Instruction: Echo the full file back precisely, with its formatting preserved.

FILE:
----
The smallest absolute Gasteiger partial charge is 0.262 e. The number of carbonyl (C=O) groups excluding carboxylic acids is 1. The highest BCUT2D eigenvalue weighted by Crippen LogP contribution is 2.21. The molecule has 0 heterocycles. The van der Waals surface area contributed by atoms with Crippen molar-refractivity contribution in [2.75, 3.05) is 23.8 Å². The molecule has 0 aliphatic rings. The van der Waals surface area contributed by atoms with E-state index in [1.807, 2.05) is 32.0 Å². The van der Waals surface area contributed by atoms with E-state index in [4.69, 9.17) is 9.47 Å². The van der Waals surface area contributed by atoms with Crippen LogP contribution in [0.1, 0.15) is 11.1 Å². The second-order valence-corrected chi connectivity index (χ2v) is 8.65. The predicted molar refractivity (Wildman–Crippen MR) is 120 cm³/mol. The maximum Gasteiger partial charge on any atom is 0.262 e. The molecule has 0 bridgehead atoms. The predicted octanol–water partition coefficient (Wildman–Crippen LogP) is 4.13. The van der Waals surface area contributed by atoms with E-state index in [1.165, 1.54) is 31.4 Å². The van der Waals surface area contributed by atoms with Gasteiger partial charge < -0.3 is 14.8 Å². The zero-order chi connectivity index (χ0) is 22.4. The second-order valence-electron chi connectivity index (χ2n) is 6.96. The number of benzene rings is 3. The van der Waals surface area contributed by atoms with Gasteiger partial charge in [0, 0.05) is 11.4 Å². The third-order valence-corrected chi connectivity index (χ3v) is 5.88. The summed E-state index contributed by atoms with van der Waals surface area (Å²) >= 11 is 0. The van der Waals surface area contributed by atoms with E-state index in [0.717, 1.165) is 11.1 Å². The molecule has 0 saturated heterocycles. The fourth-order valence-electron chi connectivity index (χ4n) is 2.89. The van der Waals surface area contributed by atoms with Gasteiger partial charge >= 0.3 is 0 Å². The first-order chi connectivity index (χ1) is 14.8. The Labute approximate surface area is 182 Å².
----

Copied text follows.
The smallest absolute Gasteiger partial charge is 0.262 e. The number of carbonyl (C=O) groups excluding carboxylic acids is 1. The highest BCUT2D eigenvalue weighted by Crippen LogP contribution is 2.21. The molecule has 0 heterocycles. The van der Waals surface area contributed by atoms with Crippen molar-refractivity contribution in [2.75, 3.05) is 23.8 Å². The molecule has 0 aliphatic rings. The van der Waals surface area contributed by atoms with E-state index in [1.807, 2.05) is 32.0 Å². The van der Waals surface area contributed by atoms with E-state index in [4.69, 9.17) is 9.47 Å². The van der Waals surface area contributed by atoms with Crippen LogP contribution in [0.1, 0.15) is 11.1 Å². The second-order valence-corrected chi connectivity index (χ2v) is 8.65. The predicted molar refractivity (Wildman–Crippen MR) is 120 cm³/mol. The maximum Gasteiger partial charge on any atom is 0.262 e. The molecule has 0 bridgehead atoms. The predicted octanol–water partition coefficient (Wildman–Crippen LogP) is 4.13. The van der Waals surface area contributed by atoms with E-state index in [1.165, 1.54) is 31.4 Å². The van der Waals surface area contributed by atoms with Gasteiger partial charge < -0.3 is 14.8 Å². The zero-order chi connectivity index (χ0) is 22.4. The second-order valence-electron chi connectivity index (χ2n) is 6.96. The number of benzene rings is 3. The van der Waals surface area contributed by atoms with Gasteiger partial charge in [0, 0.05) is 11.4 Å². The third-order valence-corrected chi connectivity index (χ3v) is 5.88. The summed E-state index contributed by atoms with van der Waals surface area (Å²) >= 11 is 0. The van der Waals surface area contributed by atoms with E-state index in [0.717, 1.165) is 11.1 Å². The molecule has 0 saturated heterocycles. The fourth-order valence-electron chi connectivity index (χ4n) is 2.89. The van der Waals surface area contributed by atoms with Gasteiger partial charge >= 0.3 is 0 Å². The first-order chi connectivity index (χ1) is 14.8. The Labute approximate surface area is 182 Å².